'Urban rebounders' find
health benefits of trampolines

By Curt Yeomans


Franni Broxton has increased the amount of time she can bounce on an Urban Rebounder by 15 minutes.

"My first time, I was only able to do it for 20 minutes," said Broxton, 67, a resident of Riverdale. "Now, I can go for about 30 to 35 minutes at a time. It has also helped with my balance. It has just gotten better."

Broxton is one of many senior adults enrolled in the Urban Rebounder class at the Frank Bailey Senior Center. She has been in the class since October, shortly after it became a free offering. She joined so she could get some exercise, and lose some weight.

Urban Rebounders are small trampolines with handle bars attached to the front. By bouncing on the device while doing aerobic exercises, such as stationary jogging and twists, a person puts the weight of his, or her, body onto the trampoline, explained James Butts, who teaches the Urban Rebounder class.

By comparison, a person doing the same exercises on the ground, while recovering from a knee or ankle injury would put the force of his or her weight on his or her legs, said Butts.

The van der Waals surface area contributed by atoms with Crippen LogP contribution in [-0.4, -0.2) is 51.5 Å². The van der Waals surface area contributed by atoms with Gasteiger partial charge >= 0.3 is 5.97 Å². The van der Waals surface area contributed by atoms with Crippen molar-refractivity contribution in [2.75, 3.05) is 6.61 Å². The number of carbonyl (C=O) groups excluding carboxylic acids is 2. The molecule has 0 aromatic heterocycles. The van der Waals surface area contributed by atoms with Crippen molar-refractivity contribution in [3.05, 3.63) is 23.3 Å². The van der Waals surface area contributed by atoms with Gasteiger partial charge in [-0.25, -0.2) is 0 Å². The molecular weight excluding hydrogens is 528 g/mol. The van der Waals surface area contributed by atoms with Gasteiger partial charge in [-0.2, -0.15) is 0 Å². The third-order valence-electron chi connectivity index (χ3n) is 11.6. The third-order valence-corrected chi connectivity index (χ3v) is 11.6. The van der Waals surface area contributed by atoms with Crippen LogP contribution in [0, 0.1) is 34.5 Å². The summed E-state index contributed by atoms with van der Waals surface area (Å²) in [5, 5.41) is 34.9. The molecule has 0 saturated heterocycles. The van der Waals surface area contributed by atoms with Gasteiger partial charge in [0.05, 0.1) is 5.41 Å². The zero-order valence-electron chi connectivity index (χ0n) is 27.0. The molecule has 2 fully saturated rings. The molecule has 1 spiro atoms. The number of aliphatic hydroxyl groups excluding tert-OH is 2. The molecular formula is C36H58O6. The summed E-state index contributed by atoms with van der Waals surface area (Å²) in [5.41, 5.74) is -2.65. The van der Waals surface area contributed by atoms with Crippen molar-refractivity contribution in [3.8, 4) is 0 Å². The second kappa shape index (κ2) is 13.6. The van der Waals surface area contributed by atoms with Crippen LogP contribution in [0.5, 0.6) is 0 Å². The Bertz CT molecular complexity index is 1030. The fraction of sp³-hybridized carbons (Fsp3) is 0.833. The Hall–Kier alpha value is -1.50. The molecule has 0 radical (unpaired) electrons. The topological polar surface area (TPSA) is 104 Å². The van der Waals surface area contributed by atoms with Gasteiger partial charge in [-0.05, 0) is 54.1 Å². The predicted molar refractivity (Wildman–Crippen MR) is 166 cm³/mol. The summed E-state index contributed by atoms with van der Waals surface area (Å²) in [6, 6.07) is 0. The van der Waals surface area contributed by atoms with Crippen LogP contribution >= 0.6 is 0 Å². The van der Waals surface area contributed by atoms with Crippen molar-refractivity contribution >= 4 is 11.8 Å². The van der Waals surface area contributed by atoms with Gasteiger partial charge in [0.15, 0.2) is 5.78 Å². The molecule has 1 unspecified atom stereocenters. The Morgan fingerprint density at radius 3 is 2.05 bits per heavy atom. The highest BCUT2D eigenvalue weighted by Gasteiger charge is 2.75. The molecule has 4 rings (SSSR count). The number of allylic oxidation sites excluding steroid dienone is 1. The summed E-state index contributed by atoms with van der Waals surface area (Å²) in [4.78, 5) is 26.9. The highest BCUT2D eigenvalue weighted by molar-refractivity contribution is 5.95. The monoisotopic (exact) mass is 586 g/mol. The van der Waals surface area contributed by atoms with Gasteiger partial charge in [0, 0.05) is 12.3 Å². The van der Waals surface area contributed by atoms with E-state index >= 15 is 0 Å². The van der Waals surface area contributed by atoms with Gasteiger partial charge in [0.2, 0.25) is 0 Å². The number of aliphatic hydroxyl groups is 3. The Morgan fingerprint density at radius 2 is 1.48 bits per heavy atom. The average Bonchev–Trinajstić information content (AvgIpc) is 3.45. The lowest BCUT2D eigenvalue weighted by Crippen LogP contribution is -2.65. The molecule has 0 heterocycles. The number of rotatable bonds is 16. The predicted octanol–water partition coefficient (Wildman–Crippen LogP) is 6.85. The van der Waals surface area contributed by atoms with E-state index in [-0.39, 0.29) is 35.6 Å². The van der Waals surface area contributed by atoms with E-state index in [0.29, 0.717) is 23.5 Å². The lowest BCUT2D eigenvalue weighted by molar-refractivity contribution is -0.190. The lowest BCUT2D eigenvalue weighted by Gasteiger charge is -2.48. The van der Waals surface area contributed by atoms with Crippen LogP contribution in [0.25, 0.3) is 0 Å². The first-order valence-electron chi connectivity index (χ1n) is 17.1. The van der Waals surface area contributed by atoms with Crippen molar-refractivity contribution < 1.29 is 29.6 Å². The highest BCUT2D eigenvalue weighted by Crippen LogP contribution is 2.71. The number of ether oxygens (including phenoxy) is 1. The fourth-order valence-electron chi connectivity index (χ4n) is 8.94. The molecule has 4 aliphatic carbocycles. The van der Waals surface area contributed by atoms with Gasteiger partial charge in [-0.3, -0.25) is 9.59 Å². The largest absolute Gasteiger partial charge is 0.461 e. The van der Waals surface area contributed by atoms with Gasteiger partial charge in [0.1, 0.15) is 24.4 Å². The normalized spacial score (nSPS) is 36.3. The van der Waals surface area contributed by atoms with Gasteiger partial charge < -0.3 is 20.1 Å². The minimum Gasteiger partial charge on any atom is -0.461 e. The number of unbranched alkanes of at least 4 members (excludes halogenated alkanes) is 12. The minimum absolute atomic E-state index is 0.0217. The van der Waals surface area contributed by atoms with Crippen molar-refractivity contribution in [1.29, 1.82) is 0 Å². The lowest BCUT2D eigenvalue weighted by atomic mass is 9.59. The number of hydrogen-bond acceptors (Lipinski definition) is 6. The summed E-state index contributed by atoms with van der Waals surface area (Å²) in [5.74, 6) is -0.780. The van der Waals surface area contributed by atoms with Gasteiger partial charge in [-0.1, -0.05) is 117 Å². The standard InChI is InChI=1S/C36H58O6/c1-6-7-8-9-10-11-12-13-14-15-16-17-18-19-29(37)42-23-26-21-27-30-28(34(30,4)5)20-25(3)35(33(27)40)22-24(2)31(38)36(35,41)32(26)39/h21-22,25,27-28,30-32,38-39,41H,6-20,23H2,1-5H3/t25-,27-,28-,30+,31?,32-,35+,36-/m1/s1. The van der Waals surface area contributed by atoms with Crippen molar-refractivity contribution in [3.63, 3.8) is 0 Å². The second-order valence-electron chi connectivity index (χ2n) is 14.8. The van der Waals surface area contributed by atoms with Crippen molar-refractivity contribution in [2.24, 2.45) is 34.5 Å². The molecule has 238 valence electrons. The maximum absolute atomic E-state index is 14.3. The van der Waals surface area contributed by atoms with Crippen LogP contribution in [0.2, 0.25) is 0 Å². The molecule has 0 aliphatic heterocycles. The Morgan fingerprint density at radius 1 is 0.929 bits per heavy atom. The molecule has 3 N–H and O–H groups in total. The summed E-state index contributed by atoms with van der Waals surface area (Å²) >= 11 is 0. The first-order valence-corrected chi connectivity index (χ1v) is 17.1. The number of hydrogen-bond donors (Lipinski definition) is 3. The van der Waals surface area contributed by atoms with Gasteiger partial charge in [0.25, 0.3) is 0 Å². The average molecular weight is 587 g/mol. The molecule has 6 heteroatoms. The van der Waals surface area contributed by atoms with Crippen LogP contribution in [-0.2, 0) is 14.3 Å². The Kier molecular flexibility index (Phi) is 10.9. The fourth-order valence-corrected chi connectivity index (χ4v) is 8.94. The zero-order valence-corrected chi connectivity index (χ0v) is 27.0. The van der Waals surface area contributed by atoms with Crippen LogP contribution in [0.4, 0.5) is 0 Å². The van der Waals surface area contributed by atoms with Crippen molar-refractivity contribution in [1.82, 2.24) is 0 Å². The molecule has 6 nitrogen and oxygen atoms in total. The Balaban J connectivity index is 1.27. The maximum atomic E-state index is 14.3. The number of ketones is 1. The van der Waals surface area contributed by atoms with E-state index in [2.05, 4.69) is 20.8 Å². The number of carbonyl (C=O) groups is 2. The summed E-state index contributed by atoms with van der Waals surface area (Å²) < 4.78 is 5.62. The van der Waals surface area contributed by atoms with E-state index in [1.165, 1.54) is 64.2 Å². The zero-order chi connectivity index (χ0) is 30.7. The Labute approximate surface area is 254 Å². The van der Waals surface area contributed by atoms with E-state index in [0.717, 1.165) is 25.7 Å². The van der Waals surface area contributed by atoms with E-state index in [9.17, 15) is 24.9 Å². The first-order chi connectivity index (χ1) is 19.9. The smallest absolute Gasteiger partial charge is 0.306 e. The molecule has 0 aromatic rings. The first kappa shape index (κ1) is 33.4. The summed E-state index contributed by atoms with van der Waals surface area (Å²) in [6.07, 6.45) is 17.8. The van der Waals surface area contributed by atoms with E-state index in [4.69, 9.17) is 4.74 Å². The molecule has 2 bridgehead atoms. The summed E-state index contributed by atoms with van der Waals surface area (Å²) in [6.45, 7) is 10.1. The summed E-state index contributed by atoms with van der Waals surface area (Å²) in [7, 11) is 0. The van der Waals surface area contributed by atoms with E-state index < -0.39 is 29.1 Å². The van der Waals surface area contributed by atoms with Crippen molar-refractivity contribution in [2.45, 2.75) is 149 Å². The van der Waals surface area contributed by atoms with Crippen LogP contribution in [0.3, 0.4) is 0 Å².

"It's very good for anyone, old or young, who may have injured themselves and are rehabilitating from that injury," said Butts. "It [the Urban Rebounder] supports the weight."

He added that it helps a person raise his or her heart rate while burning calories, which eventually translates into weight loss.

The key to using an Urban Rebounder, like any other trampoline, is to not jump on it, according to the instructor. By engaging in jumping, the person loses some degree of control, Butts added.

"You may not land in the middle like you should," Butts said. "You may land on one side or the other, or on the bar, and that leads to injuries."

Despite being the only person in the class until Tuesday, Broxton said she had so much fun with the class, she makes sure her Tuesday afternoons are now open, so she can attend it every week.

As students get used to using the device, Butts gradually has them do more and more exercises, which do not require them to use the handle bar. He said it is there for new students, who are just learning how to properly bounce on the device.

"It also gives them a sense of reassurance, because they have something to grab onto, if they feel like they are going to lose their balance," said Butts.

Brenda Braswell, 56, another Riverdale resident, attended the class for the first time on Tuesday. She heard about the class from Broxton, who is also in Braswell's line-dancing class. After her first session, Braswell said she was hooked on the class.

"I have a trampoline at home, but it is packed away in a box," Braswell said. "I'm really glad I joined this class, because the teacher taught me the correct way to do it. I didn't know you were supposed to bounce on it. I thought you were supposed to jump up and down on it for awhile."